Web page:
Below is the text of the speech made by Jeremy Wright, the Secretary of State for Digital, Culture, Media and Sport, at the British Library in London on 8 April 2019.
Thank you all for joining us and thanks to the British Library.
And for those of you who are wondering why we have come to the British Library to talk about the internet, let me offer an explanation.
Until the internet arrived, this was the world’s great collection of human knowledge.
In this collection are the products of the greatest innovations and innovators in our history – from some of the earliest works created by the printing press to letters from Ada Lovelace, often known as the first computer programmer.
Elsewhere there are elements of our legal history, like one of the few remaining copies of the Magna Carta.
And it is on the interaction between the technological progress that drives our economy and the rules that protect our society that the White Paper we have published this morning is based.
Just as the invention of the printing press required new ways of thinking about copyright and the ownership of ideas, so the online world has produced its own challenges.
The internet is a part of our lives – nearly 90% of adults in the UK are online and 99% of 12-15 year olds.
In many ways it is a powerful force for good. It can forge connections, share knowledge and spread opportunity across the world.
But it can also be used to promote terrorism, undermine civil discourse, spread disinformation, and abuse or bully.
For the most vulnerable in our society, the effects are more acute and sometimes they are tragic.
And the truth is that the more we do online, the less acceptable it is that behaviour which would be controlled in any other environment is not controlled online.
How to preserve a dynamic and innovative internet, while keeping its users safe from serious harm, is one of the great policy challenges of our age.
This White Paper is our response.
So what does it say?
We could have decided to continue as we are – to urge online companies, in louder and louder voices, to do more to tackle the damaging content on their platforms but leave it to them to decide what should be done and when.
Or we could pursue a prescriptive system of rules-based regulations that would struggle to keep up with a fast-changing threat landscape.
We have concluded that neither of these approaches would deliver the better, safer internet which is in the interests of both those who provide online services and those use them.
So we have set out in this White Paper a different approach.
We propose a duty of care for those online companies which allow users to share or discover user-generated content, or that allow users to interact with each other online.
A duty to do all that is reasonable to keep their users safe online.
That duty will be enforced by an independent regulator.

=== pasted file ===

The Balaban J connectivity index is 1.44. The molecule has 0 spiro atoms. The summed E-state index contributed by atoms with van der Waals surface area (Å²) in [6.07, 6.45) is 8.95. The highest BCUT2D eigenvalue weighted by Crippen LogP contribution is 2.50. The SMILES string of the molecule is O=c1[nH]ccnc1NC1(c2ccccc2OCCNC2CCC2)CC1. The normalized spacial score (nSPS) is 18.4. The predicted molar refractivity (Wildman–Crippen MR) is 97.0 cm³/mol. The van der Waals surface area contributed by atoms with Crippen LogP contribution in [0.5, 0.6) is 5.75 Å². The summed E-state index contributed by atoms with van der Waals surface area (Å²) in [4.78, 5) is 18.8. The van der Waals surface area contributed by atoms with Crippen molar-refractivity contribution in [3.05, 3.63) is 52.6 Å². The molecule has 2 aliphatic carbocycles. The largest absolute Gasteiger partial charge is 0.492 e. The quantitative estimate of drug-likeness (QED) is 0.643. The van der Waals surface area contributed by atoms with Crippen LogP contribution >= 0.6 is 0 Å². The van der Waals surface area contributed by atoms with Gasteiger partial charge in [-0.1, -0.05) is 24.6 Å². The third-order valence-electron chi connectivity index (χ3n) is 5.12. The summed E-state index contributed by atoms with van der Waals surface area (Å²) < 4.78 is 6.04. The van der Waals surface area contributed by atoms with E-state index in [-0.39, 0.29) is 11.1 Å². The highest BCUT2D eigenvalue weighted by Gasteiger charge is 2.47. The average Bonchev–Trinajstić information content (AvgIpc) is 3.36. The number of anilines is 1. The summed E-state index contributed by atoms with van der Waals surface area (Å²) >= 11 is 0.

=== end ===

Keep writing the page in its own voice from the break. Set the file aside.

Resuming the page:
The White Paper sets out in greater detail our expectations of online companies as to how they should meet that duty of care and we expect the regulator to reflect those expectations in new codes of practice it will develop.
The regulator will also take account of the need to promote innovation and freedom of speech.
It will adopt a risk-based approach, prioritising action where there is the greatest evidence of threat or harm to individuals or to wider society.
It will also adopt a proportionate approach – taking account of a company’s size and resources.
It will be regulation designed to be intelligent, but most of all designed to be effective.
The regulator will have powers to demand transparency from online companies about the harms found on their platforms and what they are doing about them.
And the regulator will have powers to impose meaningful sanctions.
We are consulting in the White Paper not just on remedial notices and substantial fines, but also on senior management liability and the blocking of websites.
But this will be a regulatory approach designed to encourage good behaviour as well as to punish bad behaviour.
Just as technology has created the challenges we are addressing here, technology will provide many of the solutions and the regulator will have broader responsibilities to promote the development and adoption of the these technologies and to encourage safety by design.
It is also important to recognise that we all need the skills to keep ourselves safe online and we will task the regulator with promoting those skills too.
So we are proposing some significant changes and we believe they are necessary.
I want to take the opportunity to thank the team of civil servants from my Department and the Home Office, and others across Government for the huge amount of hard work that has gone into producing this White Paper today.
And I want to thank those of you here this morning who have campaigned for a safer internet, who already do so much to keep people safe online and who have added so much to our thinking on this subject.
We hope you will continue to add to that thinking.
We want you to tell us what you think of what you read in this White Paper, so we can get it right.
The last thing I want to say is this.
There are those who say, and will say when they read this White Paper, that because the internet is global, no nation can act to regulate it unless every nation acts to regulate it.
I don’t agree.
I believe the United Kingdom can and should lead the world on this. Because the world knows we believe in innovation and we believe in the rule of law too. We are well placed to act first and to develop a system of regulation the world will want to emulate.
This White Paper begins that process, and I am grateful for the strong support in its development of my friend and colleague the Home Secretary, to whom it is my pleasure to hand over to now.